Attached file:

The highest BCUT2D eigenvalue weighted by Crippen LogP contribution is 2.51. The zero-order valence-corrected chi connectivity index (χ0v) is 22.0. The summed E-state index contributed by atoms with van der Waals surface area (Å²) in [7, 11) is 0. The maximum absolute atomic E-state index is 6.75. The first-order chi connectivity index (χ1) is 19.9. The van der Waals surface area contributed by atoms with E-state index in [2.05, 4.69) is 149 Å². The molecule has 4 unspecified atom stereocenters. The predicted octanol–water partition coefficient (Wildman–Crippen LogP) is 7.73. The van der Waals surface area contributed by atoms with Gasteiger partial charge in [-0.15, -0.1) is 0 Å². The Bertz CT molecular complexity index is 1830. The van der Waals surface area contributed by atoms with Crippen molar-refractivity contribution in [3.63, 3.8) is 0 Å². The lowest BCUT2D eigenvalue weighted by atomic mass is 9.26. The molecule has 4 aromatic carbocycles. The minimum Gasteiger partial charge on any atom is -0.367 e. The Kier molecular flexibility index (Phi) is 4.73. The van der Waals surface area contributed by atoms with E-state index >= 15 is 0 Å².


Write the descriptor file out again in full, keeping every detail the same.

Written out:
The highest BCUT2D eigenvalue weighted by Crippen LogP contribution is 2.51. The zero-order valence-corrected chi connectivity index (χ0v) is 22.0. The summed E-state index contributed by atoms with van der Waals surface area (Å²) in [7, 11) is 0. The maximum absolute atomic E-state index is 6.75. The first-order chi connectivity index (χ1) is 19.9. The van der Waals surface area contributed by atoms with E-state index in [2.05, 4.69) is 149 Å². The molecule has 4 unspecified atom stereocenters. The predicted octanol–water partition coefficient (Wildman–Crippen LogP) is 7.73. The van der Waals surface area contributed by atoms with Gasteiger partial charge in [-0.15, -0.1) is 0 Å². The Bertz CT molecular complexity index is 1830. The van der Waals surface area contributed by atoms with Crippen molar-refractivity contribution in [3.63, 3.8) is 0 Å². The lowest BCUT2D eigenvalue weighted by atomic mass is 9.26. The molecule has 4 aromatic carbocycles. The minimum Gasteiger partial charge on any atom is -0.367 e. The Kier molecular flexibility index (Phi) is 4.73. The van der Waals surface area contributed by atoms with E-state index >= 15 is 0 Å².